Employees at the Gladstone Burgerville today filed for a union election with the National Labor Relations Board (NLRB).

Emmett Schlenz, a spokesperson for BVWU, says Gladstone workers announced their membership to the union organization to management last December and asked for voluntary recognition—which they did not receive.

"We need a raise, we need tip jars," said Skye Knoche, a Gladstone Burgerville employee and union member who has worked for the chain for three years. "It's time to negotiate."

Schlenz says that workers from Gladstone have been active in BVWU's strikes, including calling on customers to boycott the restaurant until union demands are met. That call to boycott—at both the Portland and Gladstone stores—is still in place.

Schlenz adds that following their participation in a February 3 strike, "Gladstone workers have undergone a particularly intense union busting campaign, including threats of disciplinary action for union activity, a suspicious firing of a union supporter, and retaliatory scheduling practices."

BVWU, which launched April 2016, is hoping that a "yes" vote at either location will launch the first-ever federally recognized fast food union in America.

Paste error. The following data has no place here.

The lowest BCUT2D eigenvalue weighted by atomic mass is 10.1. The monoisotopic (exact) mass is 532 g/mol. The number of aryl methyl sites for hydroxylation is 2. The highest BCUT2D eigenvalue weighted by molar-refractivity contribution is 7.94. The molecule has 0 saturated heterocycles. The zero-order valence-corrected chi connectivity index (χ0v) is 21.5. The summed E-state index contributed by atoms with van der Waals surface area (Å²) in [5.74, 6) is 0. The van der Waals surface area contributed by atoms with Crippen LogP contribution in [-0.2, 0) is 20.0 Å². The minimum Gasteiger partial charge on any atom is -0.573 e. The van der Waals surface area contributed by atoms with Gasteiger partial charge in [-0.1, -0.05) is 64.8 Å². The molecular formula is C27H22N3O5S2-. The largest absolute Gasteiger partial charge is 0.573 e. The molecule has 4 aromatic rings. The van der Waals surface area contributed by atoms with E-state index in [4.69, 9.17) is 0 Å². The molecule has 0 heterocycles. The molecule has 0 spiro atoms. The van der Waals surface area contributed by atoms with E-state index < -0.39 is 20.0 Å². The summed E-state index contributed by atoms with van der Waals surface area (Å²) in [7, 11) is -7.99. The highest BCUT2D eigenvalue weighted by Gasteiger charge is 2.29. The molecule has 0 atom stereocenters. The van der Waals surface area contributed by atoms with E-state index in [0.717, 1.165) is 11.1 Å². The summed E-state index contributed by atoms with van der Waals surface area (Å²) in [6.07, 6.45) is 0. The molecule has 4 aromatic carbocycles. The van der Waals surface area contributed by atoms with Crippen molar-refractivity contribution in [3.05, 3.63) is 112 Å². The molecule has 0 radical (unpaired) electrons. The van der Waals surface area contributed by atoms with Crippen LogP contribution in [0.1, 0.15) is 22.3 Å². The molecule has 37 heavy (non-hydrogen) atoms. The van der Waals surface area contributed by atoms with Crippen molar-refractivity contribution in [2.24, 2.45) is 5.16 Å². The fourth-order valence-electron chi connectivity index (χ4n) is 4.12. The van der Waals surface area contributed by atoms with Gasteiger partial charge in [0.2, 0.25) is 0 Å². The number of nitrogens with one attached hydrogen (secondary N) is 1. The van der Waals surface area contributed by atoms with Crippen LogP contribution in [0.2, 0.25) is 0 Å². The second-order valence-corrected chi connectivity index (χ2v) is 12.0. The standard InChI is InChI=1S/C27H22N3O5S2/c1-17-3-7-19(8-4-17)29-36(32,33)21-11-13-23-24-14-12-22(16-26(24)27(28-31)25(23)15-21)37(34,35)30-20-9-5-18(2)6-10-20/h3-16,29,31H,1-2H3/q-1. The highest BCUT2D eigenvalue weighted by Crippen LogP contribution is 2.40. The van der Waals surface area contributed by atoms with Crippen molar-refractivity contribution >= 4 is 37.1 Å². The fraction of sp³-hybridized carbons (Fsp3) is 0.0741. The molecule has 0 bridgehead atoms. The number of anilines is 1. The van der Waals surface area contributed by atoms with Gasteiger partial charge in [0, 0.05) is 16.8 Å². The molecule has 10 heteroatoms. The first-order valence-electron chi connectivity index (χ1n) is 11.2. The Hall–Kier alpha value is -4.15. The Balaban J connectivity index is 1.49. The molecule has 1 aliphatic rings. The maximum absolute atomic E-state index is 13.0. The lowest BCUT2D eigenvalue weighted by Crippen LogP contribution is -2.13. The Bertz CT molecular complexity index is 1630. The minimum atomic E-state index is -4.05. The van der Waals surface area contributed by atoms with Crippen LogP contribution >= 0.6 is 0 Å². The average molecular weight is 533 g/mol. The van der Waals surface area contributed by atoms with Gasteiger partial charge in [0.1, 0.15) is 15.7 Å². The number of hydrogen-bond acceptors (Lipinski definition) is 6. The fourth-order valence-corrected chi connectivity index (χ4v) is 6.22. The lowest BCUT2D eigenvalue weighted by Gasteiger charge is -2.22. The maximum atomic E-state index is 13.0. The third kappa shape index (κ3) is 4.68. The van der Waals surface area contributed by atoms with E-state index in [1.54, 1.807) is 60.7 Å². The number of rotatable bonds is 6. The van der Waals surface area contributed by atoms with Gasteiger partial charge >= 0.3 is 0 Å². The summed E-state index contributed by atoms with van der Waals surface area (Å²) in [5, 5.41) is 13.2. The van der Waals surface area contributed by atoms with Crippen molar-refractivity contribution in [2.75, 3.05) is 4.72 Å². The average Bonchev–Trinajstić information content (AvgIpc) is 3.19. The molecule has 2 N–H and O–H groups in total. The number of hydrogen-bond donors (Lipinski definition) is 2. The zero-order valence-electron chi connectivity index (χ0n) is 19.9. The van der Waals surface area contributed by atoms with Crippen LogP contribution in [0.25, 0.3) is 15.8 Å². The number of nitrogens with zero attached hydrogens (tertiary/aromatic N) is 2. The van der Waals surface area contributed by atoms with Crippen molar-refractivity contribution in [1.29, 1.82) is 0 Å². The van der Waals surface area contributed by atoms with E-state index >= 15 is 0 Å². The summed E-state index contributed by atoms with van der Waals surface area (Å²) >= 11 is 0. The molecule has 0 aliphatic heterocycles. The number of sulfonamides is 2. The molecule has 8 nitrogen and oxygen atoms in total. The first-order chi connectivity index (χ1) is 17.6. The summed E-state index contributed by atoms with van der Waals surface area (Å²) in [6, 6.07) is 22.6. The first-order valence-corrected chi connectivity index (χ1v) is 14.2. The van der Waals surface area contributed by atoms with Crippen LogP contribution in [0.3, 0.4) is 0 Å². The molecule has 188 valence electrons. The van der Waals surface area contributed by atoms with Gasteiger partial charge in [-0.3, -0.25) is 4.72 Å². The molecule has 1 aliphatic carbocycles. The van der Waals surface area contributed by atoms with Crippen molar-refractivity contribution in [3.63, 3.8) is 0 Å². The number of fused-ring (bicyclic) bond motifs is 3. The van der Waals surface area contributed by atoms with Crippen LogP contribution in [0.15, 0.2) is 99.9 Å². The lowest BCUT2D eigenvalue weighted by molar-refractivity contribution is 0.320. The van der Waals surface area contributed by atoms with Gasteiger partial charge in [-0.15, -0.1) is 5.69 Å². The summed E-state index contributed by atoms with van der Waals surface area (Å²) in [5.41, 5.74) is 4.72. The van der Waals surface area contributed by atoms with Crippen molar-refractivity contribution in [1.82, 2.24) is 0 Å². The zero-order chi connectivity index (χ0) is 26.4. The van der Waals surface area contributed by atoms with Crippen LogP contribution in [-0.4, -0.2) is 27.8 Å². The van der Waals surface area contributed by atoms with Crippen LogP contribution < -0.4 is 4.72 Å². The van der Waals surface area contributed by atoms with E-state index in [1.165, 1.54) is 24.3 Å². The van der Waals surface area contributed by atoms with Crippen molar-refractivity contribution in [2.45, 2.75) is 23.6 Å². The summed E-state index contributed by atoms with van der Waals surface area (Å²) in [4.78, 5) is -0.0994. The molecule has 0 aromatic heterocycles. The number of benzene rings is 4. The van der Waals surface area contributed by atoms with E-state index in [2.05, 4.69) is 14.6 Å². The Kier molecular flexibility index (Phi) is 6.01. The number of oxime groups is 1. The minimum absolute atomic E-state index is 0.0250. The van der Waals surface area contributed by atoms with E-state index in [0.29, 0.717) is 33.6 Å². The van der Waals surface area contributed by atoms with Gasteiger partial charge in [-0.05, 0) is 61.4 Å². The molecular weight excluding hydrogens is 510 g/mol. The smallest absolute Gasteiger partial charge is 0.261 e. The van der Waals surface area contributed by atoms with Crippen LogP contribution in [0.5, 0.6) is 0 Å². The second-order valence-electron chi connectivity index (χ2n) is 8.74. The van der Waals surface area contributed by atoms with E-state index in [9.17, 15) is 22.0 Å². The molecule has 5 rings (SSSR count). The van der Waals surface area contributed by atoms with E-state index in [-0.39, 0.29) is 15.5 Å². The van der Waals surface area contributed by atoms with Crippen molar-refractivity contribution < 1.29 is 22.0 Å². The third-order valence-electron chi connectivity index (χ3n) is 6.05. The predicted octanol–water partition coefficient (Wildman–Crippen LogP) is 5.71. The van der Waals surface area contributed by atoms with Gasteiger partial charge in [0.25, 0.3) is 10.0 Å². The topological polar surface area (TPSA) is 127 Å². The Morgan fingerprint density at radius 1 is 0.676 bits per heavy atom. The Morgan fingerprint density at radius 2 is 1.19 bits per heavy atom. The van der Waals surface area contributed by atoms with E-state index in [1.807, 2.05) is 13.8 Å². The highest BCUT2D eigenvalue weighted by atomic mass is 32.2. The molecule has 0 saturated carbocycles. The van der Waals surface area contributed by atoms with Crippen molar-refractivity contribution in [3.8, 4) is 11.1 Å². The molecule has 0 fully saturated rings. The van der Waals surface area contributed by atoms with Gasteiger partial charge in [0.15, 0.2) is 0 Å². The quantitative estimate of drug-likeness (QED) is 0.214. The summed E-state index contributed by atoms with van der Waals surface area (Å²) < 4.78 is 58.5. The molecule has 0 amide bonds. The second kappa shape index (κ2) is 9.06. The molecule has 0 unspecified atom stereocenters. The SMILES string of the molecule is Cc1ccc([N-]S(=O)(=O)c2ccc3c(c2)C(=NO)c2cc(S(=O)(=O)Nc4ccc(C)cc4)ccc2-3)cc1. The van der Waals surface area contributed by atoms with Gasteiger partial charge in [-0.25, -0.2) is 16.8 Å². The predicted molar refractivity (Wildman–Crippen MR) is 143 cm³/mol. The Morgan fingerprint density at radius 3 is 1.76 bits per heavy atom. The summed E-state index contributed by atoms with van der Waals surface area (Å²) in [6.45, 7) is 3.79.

"Burgerville workers are making history here," the union said in a statement earlier this month. "Proving to the world that fast food workers can change their lives for the better."

Beth Brewer, Burgerville's vice president of operations, says the chain "respects the right of every employee to support or not support the organization of a union."

"Once Burgerville has been notified by the NLRB that a petition for an election has been filed," Brewer says, "Burgerville will abide by the NLRB's decision and guidance."

In response to claims that the company retaliated against employees participating in union activities, Brewer says, "there have been no findings to date by the NLRB against Burgerville in violation of any employee related matters. Burgerville is proud of its working relationship with its employees."